EMPLOYMENT REGULATION AND PRACTICES: The production and consumption of non-regular work


Since the 1960s, the distinct character of work and employment in Japan has received much international attention for its perceived contribution to the country’s postwar economic growth. Much has been made of the so-called three pillars or jewels: lifetime employment (sliüshin koyo), seniority promotion (nenkô joretsu) and enterprise unionism (kigyô kumiai). As the defining features ofjapan’s ‘firm-as-family’ management (Clark 1979; Fruin 1980) or ‘welfare corporatism’ (Dore 1973; Lincoln and Kalleberg 1990), these pillars have been instrumental in retaining loyal workers, keeping workers loyal to the firm, and maximizing corporate profits. Closely entangled with the work and employment system are popular discourses of‘culture’, notably the traditional Confucianism-informed family (ic) values, which are frequently invoked by the ruling elite to emphasize the sense of Japanese ‘uniqueness’.1 Such narratives, known as Nihonjinron, are now widely dismissed as functionalist or essentialist; to be sure, they are ‘in danger of legitimating, perhaps even helping to construct, that system as much as actually describing or explaining it’ (Goodman 1998: 135). In this connection, culture can be a dangerous word, unless it is understood as an ever-continuing discursive process in which a society’s core values, norms and beliefs are constructed, maintained, mediated, challenged or changed — one that is intricately intertwined with political and economic forces. This view of culture is particularly pertinent to the discussion ofjapan’s changing employment landscape in the post-bubble economy, where the tension between culture and social institutions is made more acute by the growth of precarious work. As more and more workers are being shunted to the disadvantageous labour market periphery as non-regular temps — and increasingly as ‘non-regular regulars’ (Gordon 2017) — serious questions emerge pertaining to the maintenance of the much-touted Japanese traditions that have been ‘invented’ — to use Hobsbawm and Ranger’s famous phrase (1983) — to entrench and reinforce labour market segmentation and inequality.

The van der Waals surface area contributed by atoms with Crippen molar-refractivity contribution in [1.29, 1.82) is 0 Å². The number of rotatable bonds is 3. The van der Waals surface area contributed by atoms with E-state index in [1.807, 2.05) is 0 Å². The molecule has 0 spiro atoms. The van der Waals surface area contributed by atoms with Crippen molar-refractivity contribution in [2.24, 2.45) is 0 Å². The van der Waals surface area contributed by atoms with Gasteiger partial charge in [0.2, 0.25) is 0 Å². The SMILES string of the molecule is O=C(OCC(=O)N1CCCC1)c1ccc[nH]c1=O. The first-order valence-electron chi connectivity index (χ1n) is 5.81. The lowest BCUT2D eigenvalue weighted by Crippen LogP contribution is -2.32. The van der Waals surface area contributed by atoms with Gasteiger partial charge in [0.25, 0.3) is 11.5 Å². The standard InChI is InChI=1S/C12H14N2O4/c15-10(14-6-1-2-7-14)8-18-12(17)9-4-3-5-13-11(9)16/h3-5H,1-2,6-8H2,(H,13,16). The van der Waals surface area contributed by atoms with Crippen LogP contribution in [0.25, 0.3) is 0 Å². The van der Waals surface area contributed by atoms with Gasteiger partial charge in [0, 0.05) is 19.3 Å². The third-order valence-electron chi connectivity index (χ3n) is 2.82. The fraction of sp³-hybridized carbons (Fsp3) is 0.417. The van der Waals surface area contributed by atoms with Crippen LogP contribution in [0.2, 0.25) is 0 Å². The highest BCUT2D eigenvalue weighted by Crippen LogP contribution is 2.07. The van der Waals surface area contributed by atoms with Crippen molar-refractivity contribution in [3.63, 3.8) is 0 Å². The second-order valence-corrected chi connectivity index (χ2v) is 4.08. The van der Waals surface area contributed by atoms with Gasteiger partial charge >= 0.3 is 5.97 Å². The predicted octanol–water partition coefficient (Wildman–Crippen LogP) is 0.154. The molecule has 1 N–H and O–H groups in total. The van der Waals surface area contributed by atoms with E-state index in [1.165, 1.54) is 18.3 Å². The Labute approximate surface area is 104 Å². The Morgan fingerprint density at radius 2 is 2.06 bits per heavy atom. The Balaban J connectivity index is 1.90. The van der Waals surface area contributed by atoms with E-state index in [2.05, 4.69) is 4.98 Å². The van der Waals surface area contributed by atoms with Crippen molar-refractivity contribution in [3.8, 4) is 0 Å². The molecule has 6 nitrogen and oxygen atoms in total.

Drawing on this holistic conceptual framework that integrates culture and social institutions, this chapter sets out to explore employment regulation and practices in the context of non-regular work. It first identifies new and enduring employment features, with a view to accentuating Japan’s gendered, core-peripheral dualism. This is followed by an analysis of the production and consumption of non-regular work, examining (1) the extent to which the growth of non-regular work is caused and exacerbated by formal institutional arrangements and (2) everyday life experiences from the perspective of non-regular workers. The chapter concludes by arguing that the contours of non-regular work in Japan are shaped by two closely interconnected key factors. The first has much to do with Japan’s largely unchanged institutional structures, especially those centred on state-capital-labour relations, which subject a great many workers to management prerogatives and market despotism. The second and more elusive factor relates to the prevalence and persistence of cultural assumptions concerning the ‘male breadwinner-female dependent’ family model, which underpins the states regulatory and welfare frameworks, labour market dualism, industrial relations, corporate management and many other areas of Japanese life.

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